Can Harper recover the environment ball?
Is this really what federal campaign finance reform legislation was intended to do? Give the Conservatives such a bulging war chest they can afford to buy time tonight on the year’s highest rated, most expensive TV spectacular in order to try and sack the new Liberal quarterback before his team breaks from the huddle? Before the real game of the next federal election campaign officially begins?
The three ads the Tories rolled out last week — tackling (not unreasonably) Stephane Dion’s failures to deliver more than promises when he was environment minister; attempting to link him (patently unfairly) to the sponsorship scandal; and dissing him (the jury’s still out) for his lack of leadership skills — would not have been out of place during an election campaign in which the Conservatives were attempting to unseat the governing Liberals.
Earth to Stephen Harper. You won. You’ve been in government for a year now. What have you really done besides fumble the environment ball?
Can you say Rona Ambrose? Should you? Kyoto (the accord, not the dog)? How about a Clean Air Act that was so fatally flawed you had to ship it off to a parliamentary committee after first reading in hopes of getting it retrofitted it enough to somehow convince someone somewhere you take the environment seriously? Oh, yes, and speaking of retrofitting, how about the EnerGuide retrofitting program, which was designed to help Canadians make their homes more energy efficient and which your government killed last year to make more room in your next budget for tax cuts for the wealthy? Oh, that EnerGuide program.
As John Bennett, a senior policy adviser with the Sierra Club of Canada, told CTV News recently: “The Conservatives threw out the best of what the Liberals did [on the Clean Air Act] and kept the worst.”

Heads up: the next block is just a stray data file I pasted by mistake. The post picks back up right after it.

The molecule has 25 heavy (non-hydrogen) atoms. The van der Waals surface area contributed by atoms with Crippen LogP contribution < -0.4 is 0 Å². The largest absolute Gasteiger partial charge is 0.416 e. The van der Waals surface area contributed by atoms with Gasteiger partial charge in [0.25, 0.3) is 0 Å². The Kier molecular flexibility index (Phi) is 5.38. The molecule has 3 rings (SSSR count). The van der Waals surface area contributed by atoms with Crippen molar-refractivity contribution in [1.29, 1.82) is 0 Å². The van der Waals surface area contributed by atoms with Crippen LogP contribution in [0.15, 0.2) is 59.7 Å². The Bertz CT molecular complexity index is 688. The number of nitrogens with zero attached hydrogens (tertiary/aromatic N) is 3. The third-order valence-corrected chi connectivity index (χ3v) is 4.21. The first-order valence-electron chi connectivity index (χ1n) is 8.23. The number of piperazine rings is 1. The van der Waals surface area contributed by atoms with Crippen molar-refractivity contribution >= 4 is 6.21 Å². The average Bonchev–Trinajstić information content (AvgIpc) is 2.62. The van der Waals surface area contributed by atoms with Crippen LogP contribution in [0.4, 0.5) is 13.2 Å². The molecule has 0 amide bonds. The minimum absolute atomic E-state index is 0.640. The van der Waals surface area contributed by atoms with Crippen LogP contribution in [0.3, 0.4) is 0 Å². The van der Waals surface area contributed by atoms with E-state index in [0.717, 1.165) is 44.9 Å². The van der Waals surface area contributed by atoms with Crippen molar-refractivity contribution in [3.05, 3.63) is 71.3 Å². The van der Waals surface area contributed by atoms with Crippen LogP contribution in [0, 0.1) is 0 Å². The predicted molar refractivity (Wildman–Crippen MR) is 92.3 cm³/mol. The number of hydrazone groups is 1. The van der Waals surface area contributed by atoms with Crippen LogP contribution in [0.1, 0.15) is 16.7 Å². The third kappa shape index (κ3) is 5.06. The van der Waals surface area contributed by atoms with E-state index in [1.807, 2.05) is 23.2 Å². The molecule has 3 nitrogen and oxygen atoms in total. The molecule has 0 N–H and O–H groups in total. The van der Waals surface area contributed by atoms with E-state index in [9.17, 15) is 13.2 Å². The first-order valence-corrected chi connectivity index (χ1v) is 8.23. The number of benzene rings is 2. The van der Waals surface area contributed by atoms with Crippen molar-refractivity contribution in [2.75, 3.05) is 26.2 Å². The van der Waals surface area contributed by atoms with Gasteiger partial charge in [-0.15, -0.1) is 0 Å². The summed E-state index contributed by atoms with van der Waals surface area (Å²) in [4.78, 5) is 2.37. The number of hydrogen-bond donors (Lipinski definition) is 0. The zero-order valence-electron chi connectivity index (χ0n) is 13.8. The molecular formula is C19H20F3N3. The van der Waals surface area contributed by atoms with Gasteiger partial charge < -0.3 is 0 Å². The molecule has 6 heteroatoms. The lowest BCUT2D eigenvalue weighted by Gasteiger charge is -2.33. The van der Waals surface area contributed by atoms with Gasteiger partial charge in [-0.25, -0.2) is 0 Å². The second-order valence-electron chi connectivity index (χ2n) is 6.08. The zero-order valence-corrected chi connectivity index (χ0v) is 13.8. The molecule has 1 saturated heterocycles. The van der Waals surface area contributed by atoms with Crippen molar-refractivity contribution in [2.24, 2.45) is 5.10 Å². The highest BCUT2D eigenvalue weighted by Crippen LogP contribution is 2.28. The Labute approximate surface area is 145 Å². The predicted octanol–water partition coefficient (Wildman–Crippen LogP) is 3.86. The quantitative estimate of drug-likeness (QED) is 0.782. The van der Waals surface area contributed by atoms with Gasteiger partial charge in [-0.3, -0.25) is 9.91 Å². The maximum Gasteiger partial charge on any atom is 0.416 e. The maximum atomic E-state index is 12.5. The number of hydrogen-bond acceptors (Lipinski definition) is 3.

To be fair, Stephen Harper’s Tories have recently sniffed the prevailing environmental winds — or at least read the polls that say Canadians now believe the environment is government’s job one — and begun to pretend that they care too.
Do they? Harper’s own track record on the environment isn’t mixed. It’s awful.
In Opposition, Harper doubted the “tentative and contradictory” science of climate change on ideological grounds. In a fund-raising letter he wrote in 2002, which the Liberals — in a letter-tit for a TV ad-tat — gleefully released this week, Harper called Kyoto a “a socialist scheme to suck money out of wealth-producing nations.” His larger goal in trying to derail its implementation, however, was as pragmatic as it was political. He also wanted to help out his powerful friends in the Alberta oil and gas industry, who don’t want regulation to get in the way of opening up the oil-rich and profit-richer tar sands.
Oops. Wait a minute. Didn’t I just do what I accused the Tories of doing a few paragraphs earlier — trotting out yesterday’s news instead of responding to today’s concerns? I did. Sorry… Sort of.
So let’s accept that Stephen Harper’s sudden political environmental retrofit — “this government… accepts the science” — is about more than public opinion polls and bright green ties.
Will his government now reverse field and support an opposition motion that calls for the Kyoto treaty to be implemented? That vote is expected Monday. If not, will his government at least come up with its own aggressive emissions-cutting targets to replace what it has rightly dismissed as weightless Liberal promises?
Will Canada’s fresh-faced environment minister, John Baird, do more than genuflect at the altar of the “unequivocal evidence” climate change is real? Will he, for example, support French President Jacques Chirac’s call to set up a new United Nations agency to deal specifically with environmental issues?
And will Harper himself do more than simply agree to show up at an expected United Nations summit on climate change? Will he put pressure on what he has called the “major emitters,” including his friend in the White House, to rein in their greenhouse gases too?
There’s still time — to torture the football image once more — for Stephen Harper to recover the ball and run it, if not for a touchdown, at least for a first down. That would involve much more than trotting out yet another attack ad. It would mean doing what Canadians elected him to do. Govern. What a concept.
Stephen Kimber, the Rogers Communications Chair in Journalism at the University of King’s College, is an award-winning author of five nonfiction books and a novel, Reparations.